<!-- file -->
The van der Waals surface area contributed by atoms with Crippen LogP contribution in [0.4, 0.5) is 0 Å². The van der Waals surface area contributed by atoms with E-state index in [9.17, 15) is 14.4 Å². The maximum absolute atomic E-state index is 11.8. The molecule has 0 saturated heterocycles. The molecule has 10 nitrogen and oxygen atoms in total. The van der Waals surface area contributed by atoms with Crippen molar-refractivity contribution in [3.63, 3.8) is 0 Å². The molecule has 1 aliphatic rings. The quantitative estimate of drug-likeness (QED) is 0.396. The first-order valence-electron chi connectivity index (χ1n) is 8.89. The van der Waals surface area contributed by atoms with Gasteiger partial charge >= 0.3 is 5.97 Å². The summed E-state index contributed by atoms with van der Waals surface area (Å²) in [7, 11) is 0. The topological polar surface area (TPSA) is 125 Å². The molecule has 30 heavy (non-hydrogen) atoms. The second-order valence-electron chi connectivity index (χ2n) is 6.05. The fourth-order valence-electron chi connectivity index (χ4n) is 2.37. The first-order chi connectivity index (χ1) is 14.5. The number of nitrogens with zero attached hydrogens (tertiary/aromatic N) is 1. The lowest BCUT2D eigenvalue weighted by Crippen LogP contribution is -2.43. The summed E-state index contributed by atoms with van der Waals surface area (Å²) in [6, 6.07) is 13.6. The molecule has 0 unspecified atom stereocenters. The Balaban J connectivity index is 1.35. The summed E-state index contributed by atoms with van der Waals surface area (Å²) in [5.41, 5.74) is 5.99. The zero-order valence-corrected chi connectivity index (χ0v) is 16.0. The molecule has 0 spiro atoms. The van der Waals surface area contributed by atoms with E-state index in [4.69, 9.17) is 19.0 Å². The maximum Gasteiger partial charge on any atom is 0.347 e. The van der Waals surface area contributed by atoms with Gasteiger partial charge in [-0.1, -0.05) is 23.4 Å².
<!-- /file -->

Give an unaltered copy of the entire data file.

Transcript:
The van der Waals surface area contributed by atoms with Crippen LogP contribution in [0.4, 0.5) is 0 Å². The van der Waals surface area contributed by atoms with E-state index in [9.17, 15) is 14.4 Å². The maximum absolute atomic E-state index is 11.8. The molecule has 0 saturated heterocycles. The molecule has 10 nitrogen and oxygen atoms in total. The van der Waals surface area contributed by atoms with Crippen molar-refractivity contribution in [3.63, 3.8) is 0 Å². The molecule has 1 aliphatic rings. The quantitative estimate of drug-likeness (QED) is 0.396. The first-order valence-electron chi connectivity index (χ1n) is 8.89. The van der Waals surface area contributed by atoms with Gasteiger partial charge >= 0.3 is 5.97 Å². The summed E-state index contributed by atoms with van der Waals surface area (Å²) in [7, 11) is 0. The topological polar surface area (TPSA) is 125 Å². The molecule has 30 heavy (non-hydrogen) atoms. The second-order valence-electron chi connectivity index (χ2n) is 6.05. The fourth-order valence-electron chi connectivity index (χ4n) is 2.37. The first-order chi connectivity index (χ1) is 14.5. The number of nitrogens with zero attached hydrogens (tertiary/aromatic N) is 1. The lowest BCUT2D eigenvalue weighted by Crippen LogP contribution is -2.43. The summed E-state index contributed by atoms with van der Waals surface area (Å²) in [6, 6.07) is 13.6. The molecule has 0 unspecified atom stereocenters. The Balaban J connectivity index is 1.35. The summed E-state index contributed by atoms with van der Waals surface area (Å²) in [5.41, 5.74) is 5.99. The zero-order valence-corrected chi connectivity index (χ0v) is 16.0. The molecule has 0 spiro atoms. The van der Waals surface area contributed by atoms with E-state index in [4.69, 9.17) is 19.0 Å². The maximum Gasteiger partial charge on any atom is 0.347 e. The van der Waals surface area contributed by atoms with Gasteiger partial charge in [-0.1, -0.05) is 23.4 Å².